The price of Israeli diplomacy

By Daniel Taub, March 27, 2014
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What matters is not what the nations of the world say, but what the Jews do.” Even as he declared this, David Ben-Gurion knew the truth was more complex. The state of Israel was not forged on the kibbutz and the battlefield alone. It owes its existence no less to the Zionist leaders who sought out friends and made the case for a tiny, stateless people among the most powerful leaders in the world, winning the support of Great Powers for a project that would otherwise have been impossible.

I currently find myself with more time than usual to think about the role of diplomacy in Israel’s history. For the first time ever, Israel’s Ministry of Foreign Affairs, together with its embassies and consulates worldwide, has declared a strike as part of a long-term labour dispute with Israel’s Ministry of Finance. This has been an extraordinarily difficult decision to take. We recognise how frustrating the strike is for those who need consular or diplomatic services (which we are currently providing only in urgent humanitarian cases), and for our many partner organisations whose efforts we cannot presently support. Above all we are deeply frustrated that we are unable to fulfil the mission that is both our career and our passion. But it is because we know how vital the diplomatic corps is in the quest for Israel’s security and prosperity that we are campaigning to protect it.

Having served as a diplomat at the UN during the Security Council negotiations which concluded the 2006 war in Lebanon and the 2008 war in Gaza, I have seen at firsthand how the room for manoeuvre that Israeli forces have on the ground is directly related to the degree of legitimacy that Israel and its actions are understood to have.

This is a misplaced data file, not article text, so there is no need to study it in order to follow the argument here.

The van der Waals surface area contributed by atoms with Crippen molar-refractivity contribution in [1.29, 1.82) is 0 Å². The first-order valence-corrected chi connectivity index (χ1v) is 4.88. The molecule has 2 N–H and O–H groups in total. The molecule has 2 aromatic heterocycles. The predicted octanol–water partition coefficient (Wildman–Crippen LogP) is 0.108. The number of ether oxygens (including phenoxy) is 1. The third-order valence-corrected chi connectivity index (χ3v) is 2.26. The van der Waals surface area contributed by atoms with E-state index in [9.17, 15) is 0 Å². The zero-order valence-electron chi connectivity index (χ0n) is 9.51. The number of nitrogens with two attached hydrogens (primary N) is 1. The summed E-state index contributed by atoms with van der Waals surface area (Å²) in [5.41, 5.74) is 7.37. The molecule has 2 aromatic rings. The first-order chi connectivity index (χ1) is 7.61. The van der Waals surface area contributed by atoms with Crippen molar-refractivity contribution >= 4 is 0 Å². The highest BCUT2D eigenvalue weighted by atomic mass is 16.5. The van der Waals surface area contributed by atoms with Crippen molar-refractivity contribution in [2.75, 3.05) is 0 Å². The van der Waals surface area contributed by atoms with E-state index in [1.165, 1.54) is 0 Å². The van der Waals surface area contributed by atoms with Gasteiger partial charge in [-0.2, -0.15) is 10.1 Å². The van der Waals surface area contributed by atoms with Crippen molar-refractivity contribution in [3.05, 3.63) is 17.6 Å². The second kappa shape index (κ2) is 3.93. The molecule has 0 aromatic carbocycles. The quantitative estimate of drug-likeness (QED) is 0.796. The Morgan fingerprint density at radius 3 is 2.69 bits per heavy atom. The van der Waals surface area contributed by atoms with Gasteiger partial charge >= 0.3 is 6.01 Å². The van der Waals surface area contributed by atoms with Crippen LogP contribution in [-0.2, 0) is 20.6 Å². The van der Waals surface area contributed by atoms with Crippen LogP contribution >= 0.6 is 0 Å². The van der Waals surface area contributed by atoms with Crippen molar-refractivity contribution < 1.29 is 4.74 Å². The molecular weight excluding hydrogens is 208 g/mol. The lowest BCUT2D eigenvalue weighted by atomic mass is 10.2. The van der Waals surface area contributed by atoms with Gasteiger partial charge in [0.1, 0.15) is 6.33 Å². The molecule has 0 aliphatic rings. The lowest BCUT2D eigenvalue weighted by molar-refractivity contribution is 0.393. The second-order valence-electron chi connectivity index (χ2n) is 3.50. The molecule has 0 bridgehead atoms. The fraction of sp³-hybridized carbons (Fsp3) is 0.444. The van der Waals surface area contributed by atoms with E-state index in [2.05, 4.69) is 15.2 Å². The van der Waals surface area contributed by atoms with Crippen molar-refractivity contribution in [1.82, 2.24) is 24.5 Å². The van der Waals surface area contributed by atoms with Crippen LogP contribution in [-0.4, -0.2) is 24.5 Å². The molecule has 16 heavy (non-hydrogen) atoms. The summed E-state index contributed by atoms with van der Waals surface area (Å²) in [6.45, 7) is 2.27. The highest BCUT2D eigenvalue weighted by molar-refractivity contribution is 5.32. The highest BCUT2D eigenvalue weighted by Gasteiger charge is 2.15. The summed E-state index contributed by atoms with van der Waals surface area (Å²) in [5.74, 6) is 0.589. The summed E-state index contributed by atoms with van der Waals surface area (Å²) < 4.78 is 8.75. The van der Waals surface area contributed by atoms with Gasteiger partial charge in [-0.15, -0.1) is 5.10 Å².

Today, the battle against Israel’s delegitimisers is being fought on more fronts than ever before. It is no longer enough to win the hearts and minds of officials behind closed doors; campaigns against Israel now begin and are empowered by individuals, on college campuses and social media. This is a new threat and it demands a new kind of defence—a diplomatic one.

The role of diplomacy does not stop with security. It is also crucial for building economic partnerships, sealing trade agreements, and creating new audiences for Israeli culture. In Britain, these efforts have resulted in a doubling of UK-Israel trade over the past decade, a dramatic increase in academic and research partnerships, and a rise in the presence of Israeli arts.

Yet, for all that Israel’s diplomatic corps has achieved, I fear for its future. The expertise we have amassed is now in jeopardy for want of being properly equipped and nurtured. Working conditions have become almost untenable in recent years. Salaries have not been updated in line with inflation for over a decade; there is no compensation for spouses, who sacrifice their careers to be constantly relocated; diplomats are taxed at the unique high rate of 48 per cent and receive inadequate pensions. Yet Israel’s diplomats are not just any employees; as the Ministry’s memorial wall of the fallen shows only too starkly, they put their own and their families’ lives on the line for the sake of their country.
The price of withholding funds from the diplomatic corps is already being felt. Currently, around 30 per cent of young diplomatic recruits are leaving the service because they are unable to make ends meet. As a result, there is a severe dearth of candidates to fill mid-level jobs, with many positions left unfilled. We will soon not have enough staff with the training and experience to run our embassies.

Abba Eban, one of Israel’s most illustrious diplomats, said: “Men and nations behave wisely once they have exhausted all other alternatives.” When it comes to giving Israel’s foreign service the secure future that it deserves, the alternative does not bear thinking about. I hope, for Israel’s sake, that we deal wisely.

Last updated: 12:38pm, March 27 2014